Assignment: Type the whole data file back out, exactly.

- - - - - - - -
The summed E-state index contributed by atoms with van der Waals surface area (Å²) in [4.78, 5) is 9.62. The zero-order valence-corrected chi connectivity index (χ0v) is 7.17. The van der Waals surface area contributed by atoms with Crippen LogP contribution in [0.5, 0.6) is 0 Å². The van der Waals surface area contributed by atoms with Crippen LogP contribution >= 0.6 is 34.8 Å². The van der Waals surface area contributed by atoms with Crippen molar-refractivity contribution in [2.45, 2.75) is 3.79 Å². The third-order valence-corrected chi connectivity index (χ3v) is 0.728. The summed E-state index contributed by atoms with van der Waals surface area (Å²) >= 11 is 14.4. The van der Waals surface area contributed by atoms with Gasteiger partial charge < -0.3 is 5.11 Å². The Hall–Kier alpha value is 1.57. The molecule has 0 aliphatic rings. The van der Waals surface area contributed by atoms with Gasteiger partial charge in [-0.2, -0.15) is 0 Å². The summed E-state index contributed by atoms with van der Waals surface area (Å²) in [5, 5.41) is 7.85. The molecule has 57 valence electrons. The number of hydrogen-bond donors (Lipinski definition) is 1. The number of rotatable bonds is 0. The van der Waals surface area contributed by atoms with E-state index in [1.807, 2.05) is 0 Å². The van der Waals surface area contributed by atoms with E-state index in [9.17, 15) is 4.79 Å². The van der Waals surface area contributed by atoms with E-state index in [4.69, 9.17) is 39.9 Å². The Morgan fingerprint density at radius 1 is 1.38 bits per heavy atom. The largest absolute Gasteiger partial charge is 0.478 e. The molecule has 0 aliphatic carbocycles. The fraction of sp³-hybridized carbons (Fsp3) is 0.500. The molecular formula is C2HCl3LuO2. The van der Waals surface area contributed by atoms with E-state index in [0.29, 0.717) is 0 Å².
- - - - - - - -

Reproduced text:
The summed E-state index contributed by atoms with van der Waals surface area (Å²) in [4.78, 5) is 9.62. The zero-order valence-corrected chi connectivity index (χ0v) is 7.17. The van der Waals surface area contributed by atoms with Crippen LogP contribution in [0.5, 0.6) is 0 Å². The van der Waals surface area contributed by atoms with Crippen LogP contribution >= 0.6 is 34.8 Å². The van der Waals surface area contributed by atoms with Crippen molar-refractivity contribution in [2.45, 2.75) is 3.79 Å². The third-order valence-corrected chi connectivity index (χ3v) is 0.728. The summed E-state index contributed by atoms with van der Waals surface area (Å²) >= 11 is 14.4. The van der Waals surface area contributed by atoms with Gasteiger partial charge < -0.3 is 5.11 Å². The Hall–Kier alpha value is 1.57. The molecule has 0 aliphatic rings. The van der Waals surface area contributed by atoms with Gasteiger partial charge in [-0.2, -0.15) is 0 Å². The summed E-state index contributed by atoms with van der Waals surface area (Å²) in [5, 5.41) is 7.85. The molecule has 57 valence electrons. The number of hydrogen-bond donors (Lipinski definition) is 1. The number of rotatable bonds is 0. The van der Waals surface area contributed by atoms with E-state index in [1.807, 2.05) is 0 Å². The van der Waals surface area contributed by atoms with E-state index in [9.17, 15) is 4.79 Å². The van der Waals surface area contributed by atoms with E-state index in [4.69, 9.17) is 39.9 Å². The Morgan fingerprint density at radius 1 is 1.38 bits per heavy atom. The largest absolute Gasteiger partial charge is 0.478 e. The molecule has 0 aliphatic carbocycles. The fraction of sp³-hybridized carbons (Fsp3) is 0.500. The molecular formula is C2HCl3LuO2. The van der Waals surface area contributed by atoms with E-state index in [0.29, 0.717) is 0 Å².